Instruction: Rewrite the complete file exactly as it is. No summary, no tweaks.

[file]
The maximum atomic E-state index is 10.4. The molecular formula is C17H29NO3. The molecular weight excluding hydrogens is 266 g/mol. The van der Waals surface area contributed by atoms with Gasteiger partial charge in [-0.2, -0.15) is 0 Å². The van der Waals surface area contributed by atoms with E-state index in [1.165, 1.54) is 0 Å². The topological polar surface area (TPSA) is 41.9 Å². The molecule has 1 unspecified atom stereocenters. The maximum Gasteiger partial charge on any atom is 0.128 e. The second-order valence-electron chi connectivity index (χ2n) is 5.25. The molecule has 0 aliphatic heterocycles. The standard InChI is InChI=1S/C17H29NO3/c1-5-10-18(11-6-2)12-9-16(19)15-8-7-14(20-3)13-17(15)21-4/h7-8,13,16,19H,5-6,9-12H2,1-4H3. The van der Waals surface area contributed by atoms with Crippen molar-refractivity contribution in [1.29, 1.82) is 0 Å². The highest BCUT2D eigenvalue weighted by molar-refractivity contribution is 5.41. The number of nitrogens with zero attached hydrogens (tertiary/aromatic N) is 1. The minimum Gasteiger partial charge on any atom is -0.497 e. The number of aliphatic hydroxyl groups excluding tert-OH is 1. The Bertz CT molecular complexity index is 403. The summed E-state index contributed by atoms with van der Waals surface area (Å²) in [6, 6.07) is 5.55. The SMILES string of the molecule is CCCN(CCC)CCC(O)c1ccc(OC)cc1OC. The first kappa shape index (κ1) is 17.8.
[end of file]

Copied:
The maximum atomic E-state index is 10.4. The molecular formula is C17H29NO3. The molecular weight excluding hydrogens is 266 g/mol. The van der Waals surface area contributed by atoms with Gasteiger partial charge in [-0.2, -0.15) is 0 Å². The van der Waals surface area contributed by atoms with E-state index in [1.165, 1.54) is 0 Å². The topological polar surface area (TPSA) is 41.9 Å². The molecule has 1 unspecified atom stereocenters. The maximum Gasteiger partial charge on any atom is 0.128 e. The second-order valence-electron chi connectivity index (χ2n) is 5.25. The molecule has 0 aliphatic heterocycles. The standard InChI is InChI=1S/C17H29NO3/c1-5-10-18(11-6-2)12-9-16(19)15-8-7-14(20-3)13-17(15)21-4/h7-8,13,16,19H,5-6,9-12H2,1-4H3. The van der Waals surface area contributed by atoms with Crippen molar-refractivity contribution in [1.29, 1.82) is 0 Å². The highest BCUT2D eigenvalue weighted by molar-refractivity contribution is 5.41. The number of nitrogens with zero attached hydrogens (tertiary/aromatic N) is 1. The minimum Gasteiger partial charge on any atom is -0.497 e. The number of aliphatic hydroxyl groups excluding tert-OH is 1. The Bertz CT molecular complexity index is 403. The summed E-state index contributed by atoms with van der Waals surface area (Å²) in [6, 6.07) is 5.55. The SMILES string of the molecule is CCCN(CCC)CCC(O)c1ccc(OC)cc1OC. The first kappa shape index (κ1) is 17.8.